As a side note, an officer of Bank of America claims that of the Bank’s loan modifications, more than 70% go back into default within 2 years … a scary statistic. Should the Bank be responsible for maintaining a family in a home which it can’t afford, even with a modified loan structure? I’m not sure … Or, should the government offer some help. They have bailed out the big banks on Wall Street, how about some help for the people on Main Street? I’m not sure what is the right answer. It’s clear, however, that if no one helps, we’ll have many more foreclosures in 2011 and 2012. Our political spectrum is so polarized today that all we seem to hear is noise, white noise, and more noise.
BTW, it was a politician seeking headlines that started the ball rolling. And, it was the absence of lawyers in the legislature (only about 23% today) that permitted it. And, a non-lawyer governor who signed it. And, it seems, non-profit organizations who lobbied for it (a little competition there, would you say?). Who gets screwed? The people.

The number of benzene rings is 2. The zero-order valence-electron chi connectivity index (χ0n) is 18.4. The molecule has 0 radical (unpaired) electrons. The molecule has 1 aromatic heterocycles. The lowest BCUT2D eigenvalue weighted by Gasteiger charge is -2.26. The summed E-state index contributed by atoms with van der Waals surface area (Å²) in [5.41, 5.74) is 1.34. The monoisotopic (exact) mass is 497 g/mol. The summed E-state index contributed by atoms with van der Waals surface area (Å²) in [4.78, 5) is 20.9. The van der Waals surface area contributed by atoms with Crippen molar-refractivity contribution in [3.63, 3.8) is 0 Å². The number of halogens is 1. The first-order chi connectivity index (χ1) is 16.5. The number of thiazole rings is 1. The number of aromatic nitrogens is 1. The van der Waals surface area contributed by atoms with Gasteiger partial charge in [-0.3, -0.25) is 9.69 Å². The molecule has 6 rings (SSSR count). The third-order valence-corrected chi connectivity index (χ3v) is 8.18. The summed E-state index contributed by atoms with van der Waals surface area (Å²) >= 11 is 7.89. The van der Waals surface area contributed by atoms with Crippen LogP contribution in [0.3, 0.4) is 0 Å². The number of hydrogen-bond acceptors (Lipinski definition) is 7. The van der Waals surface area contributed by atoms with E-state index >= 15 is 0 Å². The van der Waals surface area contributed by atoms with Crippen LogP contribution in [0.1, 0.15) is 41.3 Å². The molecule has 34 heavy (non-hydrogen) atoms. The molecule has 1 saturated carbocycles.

Too bad the State Bar president failed to support sole and small firm lawyers who worked in this area. Rather, he seemed hell bent on chastising the whole because of a few bad apples. Rather, the Bar and the District Attorney could have used the many rules (moral turpitude and others) and laws (Penal Code against theft) already on the books to protect the people scammed by lawyers without removing entirely the good lawyers from this process. Provisions on the books already protect against any lawyer taking money from a client under false pretenses (theft) and the rules of professional conduct protects against moral turpitude and for not performing work that was promised. The State Bar didn’t have to follow the urging of the bar president to support this effort.
The state bar president, at the very best, gives no more than lip service to solos … See my open letter.
From Michael Bryant of CTS Consulting in Baltimore comes these gems of phrases to ditch now: